But I would never bake for my office.

  5. Need to Improve :

    I suggest we eliminate this term (“office mom”) from our vocabulary. It’s offensive.

    • Diana Barry :

      This term also rubs me the wrong way. It plays up an implied dualism between the term “office” and the term “mom” – like if you are a mom of course you don’t work in an office! Or something.

    • hoola hoopa :

      I made a similar comment above. I’ve worked with men who fill the same roles. I’ve never heard “Office Mom,” and I don’t think I’m a fan. But I also don’t like “Office Wife” and “Office Husband.”

      • +1 a million to disliking “Office Spouse” terminology. You either have a close friendship at work (hooray for friendships!) or you have a borderline-inappropriate relationship with someone you work with, and the latter is automatically where my mind is going to go if I hear the term “Office Spouse”.

        • WorkingMom :

          I have a friend who refers to his secretary as his “work wife.” He’s not a scumbag, just has a completely inappropriate sense of humor. But yeah, that phrase (or versions of it) completely disgust me. If my husband ever said he had a “work wife” I don’t know what I would do. (He never would, because he would be just as disgusted as I am by the concept.)

          I have the heebie-jeebies now.

        • + a millionnnnnnnnnnnnn to this, especially “borderline inappropriate relationship.” I have close friends at work and people I care about, but they’re not my office mom, or dad, or brother, or anything. It’s important to know where that line is and that sometimes you can be too close with a colleague/friend.

      • Wildkitten :

        Yup. I’ve had different “work best friends” in my various offices and some were male some female. The office spouse thing implies you cant have friends of the oppos!te gender unless there’s something shady going on.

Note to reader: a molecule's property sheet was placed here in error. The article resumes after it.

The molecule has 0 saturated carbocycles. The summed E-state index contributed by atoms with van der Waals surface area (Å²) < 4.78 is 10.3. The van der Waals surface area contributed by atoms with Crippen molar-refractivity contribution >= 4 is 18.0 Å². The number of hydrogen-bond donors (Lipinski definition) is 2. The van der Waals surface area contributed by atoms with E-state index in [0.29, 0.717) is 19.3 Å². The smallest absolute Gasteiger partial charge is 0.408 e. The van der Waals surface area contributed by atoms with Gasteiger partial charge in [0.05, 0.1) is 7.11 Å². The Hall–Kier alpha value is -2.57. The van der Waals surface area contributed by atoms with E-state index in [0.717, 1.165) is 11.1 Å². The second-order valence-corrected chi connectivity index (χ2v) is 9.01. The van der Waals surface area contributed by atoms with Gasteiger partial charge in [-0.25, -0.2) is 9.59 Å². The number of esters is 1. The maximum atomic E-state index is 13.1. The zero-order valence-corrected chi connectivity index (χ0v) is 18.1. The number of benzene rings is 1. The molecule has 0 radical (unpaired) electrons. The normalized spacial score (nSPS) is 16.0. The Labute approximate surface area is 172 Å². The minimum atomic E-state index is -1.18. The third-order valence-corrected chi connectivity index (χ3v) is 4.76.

• I don’t see how it’s offensive to be honest. It implies you’re trying to take care of people in the office.

      • Offensive? No. Something I’d never ever, ever want to be associated with? Yes.

      • Need to Improve :

        exactly. both men and women take care of people. women don’t have to do it by baking and giving them wipes. take the gender out of the term.

    • Need to Improve :

      It is a gendered term used to describe something that should not be gendered. The non-offensive version is office parent.

  6. Ugh, I’m kind of forced into the mom role — not in the fun way — because I have a report who is incapable of functioning like an adult human being and I’m not allowed to fire him for Reasons. I’m sick of having to direct him in basic self-care (no, adults do not eat badly expired mystery foods) and listen to him complain about his owies.

    On a different note, I’ve had an older lady contractor who came in with tons of treats right off the bat — pastries, donuts, home-baked cookies — who also turned out to have very bad boundaries about the appropriate use of work resources. It really did come off as “I brought in [x], so I get to take [y]”. I know that’s worked out for her in the past, but it set our exec staff against her pretty quickly.

    • Anonymous :

      Why on earth are you giving yourself responsibility for his feeding? Let him eat it and get sick. Ditto listening to him complain about owies. Bry-Bry I’m busy and don’t have time to listen to this. Pls get back to work.